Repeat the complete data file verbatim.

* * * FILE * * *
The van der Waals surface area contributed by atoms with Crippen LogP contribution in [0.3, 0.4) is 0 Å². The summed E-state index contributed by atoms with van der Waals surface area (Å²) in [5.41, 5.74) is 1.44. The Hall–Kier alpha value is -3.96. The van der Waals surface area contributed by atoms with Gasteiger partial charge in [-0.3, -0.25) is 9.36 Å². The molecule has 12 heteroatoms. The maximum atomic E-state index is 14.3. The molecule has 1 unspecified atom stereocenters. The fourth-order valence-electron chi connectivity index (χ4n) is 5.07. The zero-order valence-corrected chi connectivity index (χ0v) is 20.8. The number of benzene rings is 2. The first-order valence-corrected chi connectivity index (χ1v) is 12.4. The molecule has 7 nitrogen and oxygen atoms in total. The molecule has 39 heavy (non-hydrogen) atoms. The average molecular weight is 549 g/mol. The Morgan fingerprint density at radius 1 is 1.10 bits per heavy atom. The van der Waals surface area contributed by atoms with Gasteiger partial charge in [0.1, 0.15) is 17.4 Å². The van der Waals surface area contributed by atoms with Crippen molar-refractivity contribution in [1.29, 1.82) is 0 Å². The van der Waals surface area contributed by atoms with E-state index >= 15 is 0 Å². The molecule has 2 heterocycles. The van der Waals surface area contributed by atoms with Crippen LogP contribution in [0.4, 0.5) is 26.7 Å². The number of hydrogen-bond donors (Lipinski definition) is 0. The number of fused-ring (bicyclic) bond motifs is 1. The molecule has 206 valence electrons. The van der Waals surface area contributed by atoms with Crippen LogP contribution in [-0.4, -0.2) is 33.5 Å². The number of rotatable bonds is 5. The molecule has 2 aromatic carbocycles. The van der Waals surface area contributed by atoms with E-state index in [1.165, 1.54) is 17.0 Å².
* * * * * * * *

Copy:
The van der Waals surface area contributed by atoms with Crippen LogP contribution in [0.3, 0.4) is 0 Å². The summed E-state index contributed by atoms with van der Waals surface area (Å²) in [5.41, 5.74) is 1.44. The Hall–Kier alpha value is -3.96. The van der Waals surface area contributed by atoms with Gasteiger partial charge in [-0.3, -0.25) is 9.36 Å². The molecule has 12 heteroatoms. The maximum atomic E-state index is 14.3. The molecule has 1 unspecified atom stereocenters. The fourth-order valence-electron chi connectivity index (χ4n) is 5.07. The zero-order valence-corrected chi connectivity index (χ0v) is 20.8. The number of benzene rings is 2. The first-order valence-corrected chi connectivity index (χ1v) is 12.4. The molecule has 7 nitrogen and oxygen atoms in total. The molecule has 39 heavy (non-hydrogen) atoms. The average molecular weight is 549 g/mol. The Morgan fingerprint density at radius 1 is 1.10 bits per heavy atom. The van der Waals surface area contributed by atoms with Gasteiger partial charge in [0.1, 0.15) is 17.4 Å². The van der Waals surface area contributed by atoms with Crippen molar-refractivity contribution in [1.29, 1.82) is 0 Å². The van der Waals surface area contributed by atoms with E-state index >= 15 is 0 Å². The molecule has 2 heterocycles. The van der Waals surface area contributed by atoms with Crippen LogP contribution in [0.4, 0.5) is 26.7 Å². The number of hydrogen-bond donors (Lipinski definition) is 0. The number of fused-ring (bicyclic) bond motifs is 1. The molecule has 206 valence electrons. The van der Waals surface area contributed by atoms with Crippen LogP contribution in [-0.4, -0.2) is 33.5 Å². The number of rotatable bonds is 5. The molecule has 2 aromatic carbocycles. The van der Waals surface area contributed by atoms with E-state index in [1.165, 1.54) is 17.0 Å².